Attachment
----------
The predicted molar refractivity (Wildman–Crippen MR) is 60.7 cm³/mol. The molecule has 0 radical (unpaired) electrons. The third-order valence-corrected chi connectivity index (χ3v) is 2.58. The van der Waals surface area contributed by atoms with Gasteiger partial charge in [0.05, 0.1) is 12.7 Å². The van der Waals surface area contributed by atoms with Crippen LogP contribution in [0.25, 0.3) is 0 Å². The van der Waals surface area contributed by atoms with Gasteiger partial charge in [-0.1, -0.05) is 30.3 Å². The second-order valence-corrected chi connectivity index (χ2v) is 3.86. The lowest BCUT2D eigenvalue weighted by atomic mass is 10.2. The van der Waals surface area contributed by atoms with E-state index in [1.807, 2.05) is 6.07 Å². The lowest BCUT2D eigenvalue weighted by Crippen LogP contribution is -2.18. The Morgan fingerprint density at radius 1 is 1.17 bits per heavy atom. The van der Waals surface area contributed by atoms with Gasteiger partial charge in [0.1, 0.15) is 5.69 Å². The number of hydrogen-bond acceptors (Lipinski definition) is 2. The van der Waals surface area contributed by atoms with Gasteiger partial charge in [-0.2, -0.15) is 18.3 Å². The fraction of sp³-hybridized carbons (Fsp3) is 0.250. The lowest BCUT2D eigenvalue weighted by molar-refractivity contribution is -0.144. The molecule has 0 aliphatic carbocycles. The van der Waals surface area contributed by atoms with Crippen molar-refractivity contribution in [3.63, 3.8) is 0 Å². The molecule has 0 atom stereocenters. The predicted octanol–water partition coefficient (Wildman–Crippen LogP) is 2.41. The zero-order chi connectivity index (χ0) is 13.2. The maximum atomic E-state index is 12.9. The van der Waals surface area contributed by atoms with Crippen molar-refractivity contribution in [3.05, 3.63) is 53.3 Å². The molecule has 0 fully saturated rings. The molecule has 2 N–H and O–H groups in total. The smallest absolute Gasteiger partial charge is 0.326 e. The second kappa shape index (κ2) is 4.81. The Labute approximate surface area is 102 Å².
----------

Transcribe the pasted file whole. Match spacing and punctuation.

The predicted molar refractivity (Wildman–Crippen MR) is 60.7 cm³/mol. The molecule has 0 radical (unpaired) electrons. The third-order valence-corrected chi connectivity index (χ3v) is 2.58. The van der Waals surface area contributed by atoms with Gasteiger partial charge in [0.05, 0.1) is 12.7 Å². The van der Waals surface area contributed by atoms with Crippen LogP contribution in [0.25, 0.3) is 0 Å². The van der Waals surface area contributed by atoms with Gasteiger partial charge in [-0.1, -0.05) is 30.3 Å². The second-order valence-corrected chi connectivity index (χ2v) is 3.86. The lowest BCUT2D eigenvalue weighted by atomic mass is 10.2. The van der Waals surface area contributed by atoms with E-state index in [1.807, 2.05) is 6.07 Å². The lowest BCUT2D eigenvalue weighted by Crippen LogP contribution is -2.18. The Morgan fingerprint density at radius 1 is 1.17 bits per heavy atom. The van der Waals surface area contributed by atoms with Gasteiger partial charge in [0.1, 0.15) is 5.69 Å². The number of hydrogen-bond acceptors (Lipinski definition) is 2. The van der Waals surface area contributed by atoms with Gasteiger partial charge in [-0.2, -0.15) is 18.3 Å². The fraction of sp³-hybridized carbons (Fsp3) is 0.250. The lowest BCUT2D eigenvalue weighted by molar-refractivity contribution is -0.144. The molecule has 0 aliphatic carbocycles. The van der Waals surface area contributed by atoms with Crippen molar-refractivity contribution in [3.63, 3.8) is 0 Å². The molecule has 0 atom stereocenters. The predicted octanol–water partition coefficient (Wildman–Crippen LogP) is 2.41. The zero-order chi connectivity index (χ0) is 13.2. The maximum atomic E-state index is 12.9. The van der Waals surface area contributed by atoms with Crippen molar-refractivity contribution in [3.05, 3.63) is 53.3 Å². The molecule has 0 fully saturated rings. The molecule has 2 N–H and O–H groups in total. The smallest absolute Gasteiger partial charge is 0.326 e. The second kappa shape index (κ2) is 4.81. The Labute approximate surface area is 102 Å².